John Walters is a political columnist for VTDigger. He also contributes to our daily Statehouse newsletter, Final Reading. Subscribe here.
Vermont tradition dictates that campaigning doesn’t begin until the Legislature adjourns. Well, so much for tradition. The first week of the 2020 session was overshadowed by an outbreak of political news.That’s likely to continue. Is there any room left for the slow, unsexy grind of lawmaking?
Lt. Gov. David Zuckerman is running for governor. Senate President Pro Tempore Tim Ashe, D/P-Chittenden, hopes to succeed Zuckerman. Sen. Debbie Ingram, D-Chittenden, and Rep. Sarah Copeland Hanzas, D-Bradford, may join the race for lieutenant governor, along with assistant attorney general Molly Gray and perhaps others. There will be at least one opening, and possibly two, in Chittenden County’s Senate delegation — and on Tuesday morning, Rep. Dylan Giambatista, D-Essex Junction, became the first to launch a bid for one of those seats, followed hours later by former Rep. Kesha Ram, D-Burlington.
Ambition is never in short supply at the Statehouse, but right now it’s bustin’ out all over. It seems like a highly unusual, if not unprecedented state of affairs.
Or maybe not.
“I’ve done it twice,” said Doug Racine, former lieutenant governor, state senator and human services secretary. Racine was LG in 2002 when he ran for governor and narrowly lost to Republican Jim Douglas. Then, in 2009, Racine was one of five Democrats vying to succeed Douglas — along with two fellow senators, Pro Tem Peter Shumlin and Appropriations Committee chair Susan Bartlett. (The field also included former Secretary of State Deb Markowitz and ex-senator Matt Dunne.) On top of all that, Republican gubernatorial candidate Brian Dubie was presiding over the Senate as lieutenant governor.
That’s a lot of ambition in a single chamber. Did it affect how the Senate did its business?
“I don’t think it really affected the work we did,” said Racine. “I would say people who run for office have been thinking politically for quite a while. In Vermont, you face the voters every two years. You’re aware of the politics of what you’re doing.”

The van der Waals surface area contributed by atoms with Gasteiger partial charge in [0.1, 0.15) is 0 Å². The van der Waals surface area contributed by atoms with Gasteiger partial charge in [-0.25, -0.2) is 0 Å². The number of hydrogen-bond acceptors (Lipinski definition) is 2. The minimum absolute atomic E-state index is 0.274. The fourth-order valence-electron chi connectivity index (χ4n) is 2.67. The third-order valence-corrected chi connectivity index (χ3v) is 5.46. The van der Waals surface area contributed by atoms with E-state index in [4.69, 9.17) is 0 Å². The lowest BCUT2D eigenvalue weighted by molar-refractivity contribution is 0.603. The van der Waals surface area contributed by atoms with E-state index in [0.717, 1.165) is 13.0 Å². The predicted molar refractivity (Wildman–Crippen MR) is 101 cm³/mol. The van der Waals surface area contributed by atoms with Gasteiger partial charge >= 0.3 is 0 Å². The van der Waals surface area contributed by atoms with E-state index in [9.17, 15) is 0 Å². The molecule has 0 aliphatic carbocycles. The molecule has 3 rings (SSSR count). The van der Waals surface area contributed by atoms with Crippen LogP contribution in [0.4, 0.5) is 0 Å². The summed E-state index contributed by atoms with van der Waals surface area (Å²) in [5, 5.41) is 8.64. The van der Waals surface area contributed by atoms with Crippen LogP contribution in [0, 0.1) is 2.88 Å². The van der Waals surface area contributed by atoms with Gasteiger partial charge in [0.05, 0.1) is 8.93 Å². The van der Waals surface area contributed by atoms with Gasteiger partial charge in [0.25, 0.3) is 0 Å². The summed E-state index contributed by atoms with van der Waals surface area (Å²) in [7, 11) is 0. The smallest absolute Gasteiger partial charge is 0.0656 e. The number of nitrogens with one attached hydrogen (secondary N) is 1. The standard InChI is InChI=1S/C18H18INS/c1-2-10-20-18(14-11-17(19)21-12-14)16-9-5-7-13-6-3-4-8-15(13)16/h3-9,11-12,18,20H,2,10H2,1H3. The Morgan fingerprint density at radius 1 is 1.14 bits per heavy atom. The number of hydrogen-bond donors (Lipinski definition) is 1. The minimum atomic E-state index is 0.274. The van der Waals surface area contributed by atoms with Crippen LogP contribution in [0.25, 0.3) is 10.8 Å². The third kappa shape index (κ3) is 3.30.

In fact, Racine believes partisanship was kept to a minimum. “I think [Shumlin] was trying to get things done with Gov. Douglas,” Racine said. “He made an extra effort to get things done and wrap up the session without any veto showdowns.”
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There’s one big difference between then and now. Douglas was retiring, while Republican Gov. Phil Scott is expected to run for re-election. Democrats and Progressives seeking higher office will be motivated to draw clear lines between themselves and the incumbent. It remains to be seen how Ashe will approach this, but if the dramatic redo of his Senate office is any indication, he’s looking to shake things up. (The formerly staid office now features colorful furniture and splashy abstract art.)
Team Scott hopes for the best. “Even before we knew about these announcements, we knew it was an election year,” said Rebecca Kelley, the governor’s spokesperson. “[Scott] knows there will be areas of disagreement, but he likes to think the best of people.”
Political campaigns are not known for bringing out “the best of people,” but we shall see.
Senate Minority Leader Joe Benning, R-Caledonia, believes that intra-party differences may be heightened. “The Democratic Party is going through an exercise not dissimilar to the Republicans in 2016, with the extreme wing of the party battling the middle,” he said.
Benning places Zuckerman firmly in that extreme, but he’s not sure about Ashe. “He has to appease all sides,” he observed. “There are some powerful Democratic donors who’d be hesitant to support someone who’s running too far to the left.”
As lieutenant governor, Zuckerman is right there on scene but has little role in lawmaking. It’s a great platform for partisan tub-thumping — but for him, that’s nothing new. “It’s not going to change my advocacy or positions I have taken over the years,” Zuckerman said. “I’ve been very consistent for 20-plus years in office about my priorities, and I will continue to do so.”
It’s different for Ashe and other lawmakers seeking higher office. “There may be compromises that make sense from a policy standpoint but not from a political standpoint,” said former House Speaker Shap Smith. “Candidates have to decide if they want to risk offending people in the building or outside the building. Anyone who tells you it’s not tricky to hold one office and run for another is lying.”
Smith had a close brush with the ambitious lawmaker’s dilemma. In 2015 he launched a candidacy for governor — but withdrew before year’s end due to family considerations. “I had given it some thought,” he said, referring to the choices he would have faced in 2016 if he’d stayed in the race, “but my thoughts were not fully formed by the time I withdrew.”
Whether or not officeholder/candidates choose partisanship over policymaking, it’s going to be a running theme in the 2020 session. “Things could get overtly political,” said Racine. “Reporters like you will point it out if they put their legislative duties in second place.”
Yeah, that’s the stuff. When things go sideways, blame it on the media.
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